Stephen Covey’s 7th Habit of Highly Effective People

Did Abe Lincoln think of it first?

When I think of Stephen Covey’s 7th habit, Sharpen the Saw, it reminds me of the famous Abraham Lincoln quotation:

“Give me six hours to chop down a tree and I will spend the first four sharpening the axe.”

Did you think for a moment that the picture on the right was of Abraham Lincoln?  Sorry to disappoint you but it isn’t. Here’s how you can tell the difference.  The guy in the picture has one of those goofy hats that holds two cans of beer, and Honest Abe didn’t drink beer, at least not while he was chopping down trees.  Now you know.

Back to the subject at hand.  If you have not read Dr. Covey’s book, you are still probably able to guess that his 7th habit has nothing to do with saws, or axes for that matter.  Covey actually talks about the four dimensions of personal renewalPhysical, Social/Emotional, Spiritual and Mental.  “So,” you ask, “what do these elements of our being have to do with teaching college students?”  Guess what, you’ll need to check back after I post the next article in the series – The 7th Habit of Highly Effective College Instructors.  It will be ready Sunday afternoon.

Now, here is your homework assignment.  Think about what Production means in terms of teaching, and then think about what Production Capacity means.  There will be a quiz at start of the next class article. I will ask you to write a short essay on these two terms.

© 2010 Paul A. Hummel, Ed.D.

Posted May 15, 2010

About Dr. Paul A. Hummel, Ed.D.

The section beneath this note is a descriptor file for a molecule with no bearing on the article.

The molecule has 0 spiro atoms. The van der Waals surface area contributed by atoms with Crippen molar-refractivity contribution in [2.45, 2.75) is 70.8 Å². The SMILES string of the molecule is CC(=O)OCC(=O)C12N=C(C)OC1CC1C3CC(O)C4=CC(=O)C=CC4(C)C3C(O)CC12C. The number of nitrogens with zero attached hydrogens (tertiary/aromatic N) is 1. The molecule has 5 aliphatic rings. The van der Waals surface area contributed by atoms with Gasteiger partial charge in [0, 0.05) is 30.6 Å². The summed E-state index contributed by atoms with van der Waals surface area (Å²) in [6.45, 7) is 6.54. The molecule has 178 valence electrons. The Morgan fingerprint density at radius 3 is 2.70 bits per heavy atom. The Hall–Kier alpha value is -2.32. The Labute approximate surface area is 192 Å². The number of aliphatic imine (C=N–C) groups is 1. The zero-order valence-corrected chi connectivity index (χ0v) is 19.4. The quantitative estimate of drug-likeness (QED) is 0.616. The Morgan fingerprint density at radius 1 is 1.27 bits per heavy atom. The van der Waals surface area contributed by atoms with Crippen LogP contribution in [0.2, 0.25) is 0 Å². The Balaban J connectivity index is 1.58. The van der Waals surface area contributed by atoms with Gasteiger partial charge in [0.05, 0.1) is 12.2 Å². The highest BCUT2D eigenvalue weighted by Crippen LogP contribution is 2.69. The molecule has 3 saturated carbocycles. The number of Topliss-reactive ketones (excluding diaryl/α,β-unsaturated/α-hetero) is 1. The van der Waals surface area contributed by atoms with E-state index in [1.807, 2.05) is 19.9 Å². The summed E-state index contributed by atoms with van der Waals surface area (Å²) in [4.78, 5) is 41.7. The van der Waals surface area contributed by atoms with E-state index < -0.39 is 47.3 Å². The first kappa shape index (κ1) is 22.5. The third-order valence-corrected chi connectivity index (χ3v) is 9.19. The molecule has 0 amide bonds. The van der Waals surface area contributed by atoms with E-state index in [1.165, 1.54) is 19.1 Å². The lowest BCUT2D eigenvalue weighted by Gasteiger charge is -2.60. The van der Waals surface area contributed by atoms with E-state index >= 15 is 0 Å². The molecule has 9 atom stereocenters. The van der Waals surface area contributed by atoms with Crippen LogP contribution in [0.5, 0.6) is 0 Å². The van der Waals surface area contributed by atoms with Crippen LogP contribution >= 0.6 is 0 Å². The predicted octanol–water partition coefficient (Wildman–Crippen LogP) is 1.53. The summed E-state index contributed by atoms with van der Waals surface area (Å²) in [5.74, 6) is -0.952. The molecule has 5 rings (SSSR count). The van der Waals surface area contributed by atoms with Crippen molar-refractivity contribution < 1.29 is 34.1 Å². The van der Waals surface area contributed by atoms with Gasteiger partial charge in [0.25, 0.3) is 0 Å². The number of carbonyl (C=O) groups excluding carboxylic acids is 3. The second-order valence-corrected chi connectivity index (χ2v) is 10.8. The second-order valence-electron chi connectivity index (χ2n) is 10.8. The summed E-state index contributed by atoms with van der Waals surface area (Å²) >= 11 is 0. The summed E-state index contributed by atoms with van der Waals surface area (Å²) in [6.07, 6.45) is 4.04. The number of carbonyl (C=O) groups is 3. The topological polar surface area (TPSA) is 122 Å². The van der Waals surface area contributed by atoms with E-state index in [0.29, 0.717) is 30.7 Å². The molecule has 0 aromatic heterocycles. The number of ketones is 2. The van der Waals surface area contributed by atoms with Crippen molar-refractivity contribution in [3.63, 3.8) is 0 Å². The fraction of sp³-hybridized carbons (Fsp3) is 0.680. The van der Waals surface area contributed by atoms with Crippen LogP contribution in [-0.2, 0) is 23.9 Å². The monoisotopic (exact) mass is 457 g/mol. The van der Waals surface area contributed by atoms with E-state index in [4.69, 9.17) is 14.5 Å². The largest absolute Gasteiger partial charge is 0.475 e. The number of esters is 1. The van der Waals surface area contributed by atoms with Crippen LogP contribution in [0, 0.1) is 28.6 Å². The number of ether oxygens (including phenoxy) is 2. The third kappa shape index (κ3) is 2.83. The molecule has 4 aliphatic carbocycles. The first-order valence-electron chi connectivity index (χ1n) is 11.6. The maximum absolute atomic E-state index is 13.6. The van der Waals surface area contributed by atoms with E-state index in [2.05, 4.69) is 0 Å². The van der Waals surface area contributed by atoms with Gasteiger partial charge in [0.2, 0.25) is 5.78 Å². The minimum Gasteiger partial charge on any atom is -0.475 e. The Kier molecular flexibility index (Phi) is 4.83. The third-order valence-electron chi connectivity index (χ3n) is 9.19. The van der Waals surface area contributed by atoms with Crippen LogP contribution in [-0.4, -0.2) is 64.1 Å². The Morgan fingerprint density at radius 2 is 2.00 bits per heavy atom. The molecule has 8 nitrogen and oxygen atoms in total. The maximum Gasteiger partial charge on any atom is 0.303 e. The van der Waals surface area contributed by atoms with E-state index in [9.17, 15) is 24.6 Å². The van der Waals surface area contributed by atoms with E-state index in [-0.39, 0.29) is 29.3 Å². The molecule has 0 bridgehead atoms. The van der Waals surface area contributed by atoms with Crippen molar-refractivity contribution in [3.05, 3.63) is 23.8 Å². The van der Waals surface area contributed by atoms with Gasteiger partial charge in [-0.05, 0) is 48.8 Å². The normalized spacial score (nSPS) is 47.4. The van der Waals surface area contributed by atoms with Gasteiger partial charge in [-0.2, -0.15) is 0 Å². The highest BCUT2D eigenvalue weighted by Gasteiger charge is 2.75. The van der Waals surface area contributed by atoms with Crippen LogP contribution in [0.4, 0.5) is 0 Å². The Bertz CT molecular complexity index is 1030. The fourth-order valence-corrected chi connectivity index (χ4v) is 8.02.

My name is Paul Hummel, and I often introduce myself to others as a recovering engineer. If you are familiar with the Dilbert cartoons, let me simply say that I lived all of that. I started my college saga at Illinois Institute of Technology. Eventually, I earned a Bachelor’s Degree in Mechanical Engineering and a Master’s Degree in Engineering Management. I worked for many years in industry, and during this time I did some college adjunct teaching. During my career I held several managerial positions in industry, the last as Director of Technology of a division of a Fortune 500 corporation. Then, in 1996, with minimal planning or forethought, I found myself working as a manufacturing consultant on behalf of Elgin Community College (ECC). My career in higher education began to take shape. I fell in love with ECC and with the mission of community colleges in general. I worked fulltime and occasionally taught college courses for my institution and two other colleges. After a couple years I set a goal to move over to the “credit side of the college” and eventually become a college administrator. In 2006, having earned my doctorate in education, I achieved that goal. I was hired by Waubonsee Community College as Dean for Technology, Mathematics and Physical Sciences. I have had the great fortune of working at two excellent colleges. The insights I want to share are drawn from the various college positions I have held. At ECC, in addition to my consulting role, I coordinated non-credit professional development training programs for three years and spent four years advising students in the TRiO Student Support Services program. That position helped me understand college education from the perspective of today’s college students. After seven years at Waubonsee, I retired April 30, 2013. I now devote my knowledge and skills to upgrading and expanding the websites I created beginning with Adjunct Assistance. I have three other websites: College Teaching Tips, Keys for College Success and Lighthouse for Learning. A lot of work lies ahead for me in terms of upgrading and expanding each of these websites, but I could not be more excited about fulfilling the vision I have for helping college instructors and their students succeed.

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